For our Georgia Milestone End of Course Assessment you will have to either write an informational or an argumentative essays over a series of selected passages that you are provided. Many of you have written argumentative essays before in 9th grade, and even in middle school, but a little bit of review can always help! 🙂
According to Owl Purdue:
“The argumentative essay is a genre of writing that requires the student to investigate a topic; collect, generate, and evaluate evidence; and establish a position on the topic in a concise manner.
Please note: Some confusion may occur between the argumentative essay and the expository essay. These two genres are similar, but the argumentative essay differs from the expository essay in the amount of pre-writing (invention) and research involved. The argumentative essay is commonly assigned as a capstone or final project in first year writing or advanced composition courses and involves lengthy, detailed research. Expository essays involve less research and are shorter in length. Expository essays are often used for in-class writing exercises or tests, such as the SAT or ACT.
Argumentative essay assignments generally call for extensive research of literature or previously published material. Argumentative assignments may also require empirical research where the student collects data through interviews, surveys, observations, or experiments. Detailed research allows the student to learn about the topic and to understand different points of view regarding the topic so that she/he may choose a position and support it with the evidence collected during research. Regardless of the amount or type of research involved, argumentative essays must establish a clear thesis and follow sound reasoning.
The structure of the argumentative essay is held together by the following.
- A clear, concise, and defined thesis statement that occurs in the first paragraph of the essay.
In the first paragraph of an argument essay, students should set the context by reviewing the topic in a general way. Next the author should explain why the topic is important (exigence) or why readers should care about the issue. Lastly, students should present the thesis statement. It is essential that this thesis statement be appropriately narrowed to follow the guidelines set forth in the assignment. If the student does not master this portion of the essay, it will be quite difficult to compose an effective or persuasive essay.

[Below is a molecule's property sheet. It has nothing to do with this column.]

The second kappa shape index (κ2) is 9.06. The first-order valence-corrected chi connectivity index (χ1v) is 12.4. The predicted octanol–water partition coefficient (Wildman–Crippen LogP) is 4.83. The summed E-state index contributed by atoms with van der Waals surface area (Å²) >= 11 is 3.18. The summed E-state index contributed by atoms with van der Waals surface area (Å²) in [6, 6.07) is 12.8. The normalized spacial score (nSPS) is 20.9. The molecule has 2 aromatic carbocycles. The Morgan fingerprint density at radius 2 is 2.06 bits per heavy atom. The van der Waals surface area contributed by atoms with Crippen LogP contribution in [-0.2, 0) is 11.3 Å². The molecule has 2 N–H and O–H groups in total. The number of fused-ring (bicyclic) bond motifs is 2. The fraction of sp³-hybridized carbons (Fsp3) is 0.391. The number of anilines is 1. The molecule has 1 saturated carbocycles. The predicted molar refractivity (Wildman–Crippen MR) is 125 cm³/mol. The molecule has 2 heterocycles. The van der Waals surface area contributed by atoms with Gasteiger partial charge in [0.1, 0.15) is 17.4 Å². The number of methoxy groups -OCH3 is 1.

- Clear and logical transitions between the introduction, body, and conclusion.
Transitions are the mortar that holds the foundation of the essay together. Without logical progression of thought, the reader is unable to follow the essay’s argument, and the structure will collapse. Transitions should wrap up the idea from the previous section and introduce the idea that is to follow in the next section.
- Body paragraphs that include evidential support.
Each paragraph should be limited to the discussion of one general idea. This will allow for clarity and direction throughout the essay. In addition, such conciseness creates an ease of readability for one’s audience. It is important to note that each paragraph in the body of the essay must have some logical connection to the thesis statement in the opening paragraph. Some paragraphs will directly support the thesis statement with evidence collected during research. It is also important to explain how and why the evidence supports the thesis (warrant).
However, argumentative essays should also consider and explain differing points of view regarding the topic. Depending on the length of the assignment, students should dedicate one or two paragraphs of an argumentative essay to discussing conflicting opinions on the topic. Rather than explaining how these differing opinions are wrong outright, students should note how opinions that do not align with their thesis might not be well informed or how they might be out of date.
- Evidential support (whether factual, logical, statistical, or anecdotal).